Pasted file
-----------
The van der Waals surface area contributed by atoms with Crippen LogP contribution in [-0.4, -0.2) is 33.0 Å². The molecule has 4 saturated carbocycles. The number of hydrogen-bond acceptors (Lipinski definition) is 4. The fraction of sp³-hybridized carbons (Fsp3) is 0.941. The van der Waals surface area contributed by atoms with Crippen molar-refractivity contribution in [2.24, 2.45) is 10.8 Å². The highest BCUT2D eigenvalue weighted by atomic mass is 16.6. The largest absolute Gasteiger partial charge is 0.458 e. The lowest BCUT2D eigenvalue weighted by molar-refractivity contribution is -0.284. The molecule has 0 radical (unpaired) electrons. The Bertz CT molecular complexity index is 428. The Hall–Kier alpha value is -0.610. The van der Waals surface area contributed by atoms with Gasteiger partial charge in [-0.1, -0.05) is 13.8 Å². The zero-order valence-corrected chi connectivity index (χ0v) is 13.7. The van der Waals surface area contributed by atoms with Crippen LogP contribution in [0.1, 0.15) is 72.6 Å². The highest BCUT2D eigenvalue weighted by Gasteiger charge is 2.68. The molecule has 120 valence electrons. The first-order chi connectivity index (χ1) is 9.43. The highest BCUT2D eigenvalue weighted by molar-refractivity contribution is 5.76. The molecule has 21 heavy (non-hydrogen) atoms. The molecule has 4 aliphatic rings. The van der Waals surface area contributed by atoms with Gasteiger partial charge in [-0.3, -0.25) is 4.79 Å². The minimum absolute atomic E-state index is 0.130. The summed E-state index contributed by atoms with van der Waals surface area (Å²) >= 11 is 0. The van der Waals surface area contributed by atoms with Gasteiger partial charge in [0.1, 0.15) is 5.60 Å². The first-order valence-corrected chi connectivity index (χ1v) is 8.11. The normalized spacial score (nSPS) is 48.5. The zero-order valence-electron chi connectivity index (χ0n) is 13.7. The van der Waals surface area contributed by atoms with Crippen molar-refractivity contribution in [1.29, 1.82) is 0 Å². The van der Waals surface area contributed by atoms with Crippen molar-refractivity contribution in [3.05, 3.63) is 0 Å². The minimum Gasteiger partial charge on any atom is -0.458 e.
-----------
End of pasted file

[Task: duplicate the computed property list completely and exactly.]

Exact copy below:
The van der Waals surface area contributed by atoms with Crippen LogP contribution in [-0.4, -0.2) is 33.0 Å². The molecule has 4 saturated carbocycles. The number of hydrogen-bond acceptors (Lipinski definition) is 4. The fraction of sp³-hybridized carbons (Fsp3) is 0.941. The van der Waals surface area contributed by atoms with Crippen molar-refractivity contribution in [2.24, 2.45) is 10.8 Å². The highest BCUT2D eigenvalue weighted by atomic mass is 16.6. The largest absolute Gasteiger partial charge is 0.458 e. The lowest BCUT2D eigenvalue weighted by molar-refractivity contribution is -0.284. The molecule has 0 radical (unpaired) electrons. The Bertz CT molecular complexity index is 428. The Hall–Kier alpha value is -0.610. The van der Waals surface area contributed by atoms with Gasteiger partial charge in [-0.1, -0.05) is 13.8 Å². The zero-order valence-corrected chi connectivity index (χ0v) is 13.7. The van der Waals surface area contributed by atoms with Crippen LogP contribution in [0.1, 0.15) is 72.6 Å². The highest BCUT2D eigenvalue weighted by Gasteiger charge is 2.68. The molecule has 120 valence electrons. The first-order chi connectivity index (χ1) is 9.43. The highest BCUT2D eigenvalue weighted by molar-refractivity contribution is 5.76. The molecule has 21 heavy (non-hydrogen) atoms. The molecule has 4 aliphatic rings. The van der Waals surface area contributed by atoms with Gasteiger partial charge in [-0.3, -0.25) is 4.79 Å². The minimum absolute atomic E-state index is 0.130. The summed E-state index contributed by atoms with van der Waals surface area (Å²) >= 11 is 0. The van der Waals surface area contributed by atoms with Gasteiger partial charge in [0.1, 0.15) is 5.60 Å². The first-order valence-corrected chi connectivity index (χ1v) is 8.11. The normalized spacial score (nSPS) is 48.5. The zero-order valence-electron chi connectivity index (χ0n) is 13.7. The van der Waals surface area contributed by atoms with Crippen molar-refractivity contribution in [1.29, 1.82) is 0 Å². The van der Waals surface area contributed by atoms with Crippen molar-refractivity contribution in [3.05, 3.63) is 0 Å². The minimum Gasteiger partial charge on any atom is -0.458 e.